Print journalism is changing fast.
Consolidation, constriction and competition dominate the print media landscape in local markets nationwide. With online-only publications growing and the number of print outlets shrinking, news consumers are finding many new options — Facebook blurbs, Twitter headlines and Tumblr photos to name a few.
A buffet of news via Warren Buffett
Borrowing the words from billionaire and newspaper publishing mogul Warren Buffett, “News is what people don’t know that they want to know.”
Buffett’s company Berkshire Hathaway, (NYSE: BRK.A and BRK.B) now owns 30 daily newspapers, including the Richmond Times-Dispatch and most recently The Roanoke Times. USA Today, which Buffett does not own, recently reported Berkshire owns 40 other non-daily newspapers along with additional monthly magazines and regional publications. Talk about buying ink by the barrel.
In his 2013 annual letter to shareholders, Buffett wrote, “Newspapers continue to reign supreme, however, in the delivery of local news.
If you want to know what’s going on in your town – whether the news is about the mayor or taxes or high school football – there is no substitute for a local newspaper that is doing its job.”
In publishing, content is king. If you have compelling stories and powerful visuals, you’ll have readers. In fact, you may even have engaged readers who opt to share, post and tweet your content, further magnifying your message.
A reminder of the importance of local content
On Saturday, I received a reminder in my mailbox of the importance of local content. It came via a little-known glossy, 12-page monthly, The Robious Corridor.
With a circulation of just 14,890, this free publication has a simple strategy:
Hyper-local news content focused in and around Robious Road in Chesterfield and Powhatan Counties.
Above is the June-July 2013 cover of Robious Corridor courtesy of Chip Gregory.In the June-July issue, I read a column about one of my daughter’s former teachers and a profile on a high school football player who lives up the street. Would I see this content in my local daily newspaper? Maybe, but not with a consistent local focus.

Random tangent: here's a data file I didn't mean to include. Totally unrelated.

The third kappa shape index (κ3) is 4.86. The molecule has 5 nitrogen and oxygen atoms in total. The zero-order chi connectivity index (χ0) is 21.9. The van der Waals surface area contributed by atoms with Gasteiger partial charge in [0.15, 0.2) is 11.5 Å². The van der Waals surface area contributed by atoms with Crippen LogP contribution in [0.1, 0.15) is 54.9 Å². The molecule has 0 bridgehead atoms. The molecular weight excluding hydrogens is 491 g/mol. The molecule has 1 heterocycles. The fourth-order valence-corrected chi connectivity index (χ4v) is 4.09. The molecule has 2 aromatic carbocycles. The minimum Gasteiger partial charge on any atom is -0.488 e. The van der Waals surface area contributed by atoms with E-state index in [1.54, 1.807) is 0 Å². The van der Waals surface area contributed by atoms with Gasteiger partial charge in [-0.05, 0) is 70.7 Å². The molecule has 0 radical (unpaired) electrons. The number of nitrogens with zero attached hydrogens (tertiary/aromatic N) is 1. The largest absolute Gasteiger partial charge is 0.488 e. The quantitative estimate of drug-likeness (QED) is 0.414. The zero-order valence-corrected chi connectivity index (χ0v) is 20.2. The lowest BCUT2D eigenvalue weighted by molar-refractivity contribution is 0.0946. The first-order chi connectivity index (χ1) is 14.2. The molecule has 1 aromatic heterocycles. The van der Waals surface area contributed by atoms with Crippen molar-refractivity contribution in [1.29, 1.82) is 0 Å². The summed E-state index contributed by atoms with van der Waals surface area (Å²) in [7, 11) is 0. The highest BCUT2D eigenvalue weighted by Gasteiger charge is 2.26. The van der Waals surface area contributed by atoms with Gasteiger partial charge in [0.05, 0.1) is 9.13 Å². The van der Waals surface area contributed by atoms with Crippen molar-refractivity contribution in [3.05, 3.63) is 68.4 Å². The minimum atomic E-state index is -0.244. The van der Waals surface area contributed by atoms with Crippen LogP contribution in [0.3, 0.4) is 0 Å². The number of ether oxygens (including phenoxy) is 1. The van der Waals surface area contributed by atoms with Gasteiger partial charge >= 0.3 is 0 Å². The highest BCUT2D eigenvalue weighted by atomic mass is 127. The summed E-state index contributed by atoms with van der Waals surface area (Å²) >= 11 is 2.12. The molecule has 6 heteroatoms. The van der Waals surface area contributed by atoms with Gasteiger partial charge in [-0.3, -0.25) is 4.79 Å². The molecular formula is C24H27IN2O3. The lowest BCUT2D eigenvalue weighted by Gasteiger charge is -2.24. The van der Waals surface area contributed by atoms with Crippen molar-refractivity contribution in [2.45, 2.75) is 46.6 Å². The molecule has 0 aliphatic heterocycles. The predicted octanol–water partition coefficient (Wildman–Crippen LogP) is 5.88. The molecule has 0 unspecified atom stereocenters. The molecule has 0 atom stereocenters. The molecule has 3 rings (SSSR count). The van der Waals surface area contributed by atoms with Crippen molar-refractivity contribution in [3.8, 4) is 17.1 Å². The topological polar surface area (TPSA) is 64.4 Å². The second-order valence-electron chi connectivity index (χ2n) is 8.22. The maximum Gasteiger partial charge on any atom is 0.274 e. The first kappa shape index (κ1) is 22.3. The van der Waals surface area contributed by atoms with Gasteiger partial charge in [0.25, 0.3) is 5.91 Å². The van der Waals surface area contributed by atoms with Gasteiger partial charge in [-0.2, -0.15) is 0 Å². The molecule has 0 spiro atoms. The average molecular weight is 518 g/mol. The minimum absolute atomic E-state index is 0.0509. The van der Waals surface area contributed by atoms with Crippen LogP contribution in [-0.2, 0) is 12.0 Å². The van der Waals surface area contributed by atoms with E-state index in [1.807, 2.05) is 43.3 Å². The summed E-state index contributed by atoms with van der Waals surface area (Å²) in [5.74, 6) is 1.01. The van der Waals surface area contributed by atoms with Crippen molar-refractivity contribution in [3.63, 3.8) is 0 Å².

Other hyper-local examples in Richmond, Va., include:
- The Chesterfield Observer, a free weekly newspaper, with a circulation of 70,746, and its recent addition of Chesterfield Monthly, a glossy news and lifestyle magazine with a circulation of 64,669.
- The Henrico Citizen, a free twice-monthly newspaper with a circulation of 34,000.
- The Richmond Times-Dispatch’s weekly publications reaching some 63,800 homes, the Midlothian Exchange, Powhatan Today, Cumberland Today, Goochland Gazette and Mechanicsville Local publications.
- People want to feel connected at the local level. We want to read about the high school soccer team, the upcoming community fundraiser and Jonathan the Juggler’s performance schedule.
- Big news outlets can’t always do small (well). The sheer economics of news gathering and reporting are complex. Typically, there are lots of stories and fewer reporters to dig in, report and gather news.
- Attention spans are short. The constant hum of emails, posts and tweets leave most people overwhelmed. That’s where hyper-local content kicks in, offering insights and updates that aren’t readily available elsewhere.
I predict that Mr. Buffett will continue this hyper-local focus in the months ahead. With the power of dozens of newspapers now under Berkshire Hathaway, the well-known Oracle of Omaha may create this hyper-local focus from scratch – or maybe he’ll buy it one Robious Corridor at a time.
Jonathan Rhudy loves to know the carbon-footprint of his news and his groceries.